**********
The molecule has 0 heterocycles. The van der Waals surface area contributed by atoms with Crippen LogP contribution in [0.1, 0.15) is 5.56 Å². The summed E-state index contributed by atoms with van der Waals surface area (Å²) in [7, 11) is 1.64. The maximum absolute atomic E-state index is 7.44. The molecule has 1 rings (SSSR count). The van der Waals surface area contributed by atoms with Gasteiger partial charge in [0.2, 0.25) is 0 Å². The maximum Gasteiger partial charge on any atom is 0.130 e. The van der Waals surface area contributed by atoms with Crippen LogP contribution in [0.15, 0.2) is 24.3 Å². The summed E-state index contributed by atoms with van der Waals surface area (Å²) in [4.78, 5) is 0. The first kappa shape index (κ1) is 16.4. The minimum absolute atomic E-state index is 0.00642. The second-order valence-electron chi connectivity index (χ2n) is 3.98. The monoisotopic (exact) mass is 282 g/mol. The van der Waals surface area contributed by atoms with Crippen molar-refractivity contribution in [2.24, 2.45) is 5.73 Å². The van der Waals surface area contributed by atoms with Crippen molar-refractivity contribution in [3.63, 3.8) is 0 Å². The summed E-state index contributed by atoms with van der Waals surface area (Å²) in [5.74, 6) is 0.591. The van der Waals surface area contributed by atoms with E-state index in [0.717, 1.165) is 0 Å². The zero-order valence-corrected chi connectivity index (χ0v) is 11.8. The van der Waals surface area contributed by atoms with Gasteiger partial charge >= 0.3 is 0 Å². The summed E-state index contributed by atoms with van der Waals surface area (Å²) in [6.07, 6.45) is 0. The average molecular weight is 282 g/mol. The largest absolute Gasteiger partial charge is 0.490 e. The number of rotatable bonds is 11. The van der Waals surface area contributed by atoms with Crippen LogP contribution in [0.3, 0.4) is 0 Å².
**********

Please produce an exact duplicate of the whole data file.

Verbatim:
The molecule has 0 heterocycles. The van der Waals surface area contributed by atoms with Crippen LogP contribution in [0.1, 0.15) is 5.56 Å². The summed E-state index contributed by atoms with van der Waals surface area (Å²) in [7, 11) is 1.64. The maximum absolute atomic E-state index is 7.44. The molecule has 1 rings (SSSR count). The van der Waals surface area contributed by atoms with Gasteiger partial charge in [0.2, 0.25) is 0 Å². The maximum Gasteiger partial charge on any atom is 0.130 e. The van der Waals surface area contributed by atoms with Crippen LogP contribution in [0.15, 0.2) is 24.3 Å². The summed E-state index contributed by atoms with van der Waals surface area (Å²) in [4.78, 5) is 0. The first kappa shape index (κ1) is 16.4. The minimum absolute atomic E-state index is 0.00642. The second-order valence-electron chi connectivity index (χ2n) is 3.98. The monoisotopic (exact) mass is 282 g/mol. The van der Waals surface area contributed by atoms with Crippen molar-refractivity contribution in [2.24, 2.45) is 5.73 Å². The van der Waals surface area contributed by atoms with Crippen molar-refractivity contribution in [3.63, 3.8) is 0 Å². The summed E-state index contributed by atoms with van der Waals surface area (Å²) in [5.74, 6) is 0.591. The van der Waals surface area contributed by atoms with E-state index in [0.717, 1.165) is 0 Å². The zero-order valence-corrected chi connectivity index (χ0v) is 11.8. The van der Waals surface area contributed by atoms with Gasteiger partial charge >= 0.3 is 0 Å². The summed E-state index contributed by atoms with van der Waals surface area (Å²) in [6.07, 6.45) is 0. The average molecular weight is 282 g/mol. The largest absolute Gasteiger partial charge is 0.490 e. The number of rotatable bonds is 11. The van der Waals surface area contributed by atoms with Crippen LogP contribution in [0.3, 0.4) is 0 Å².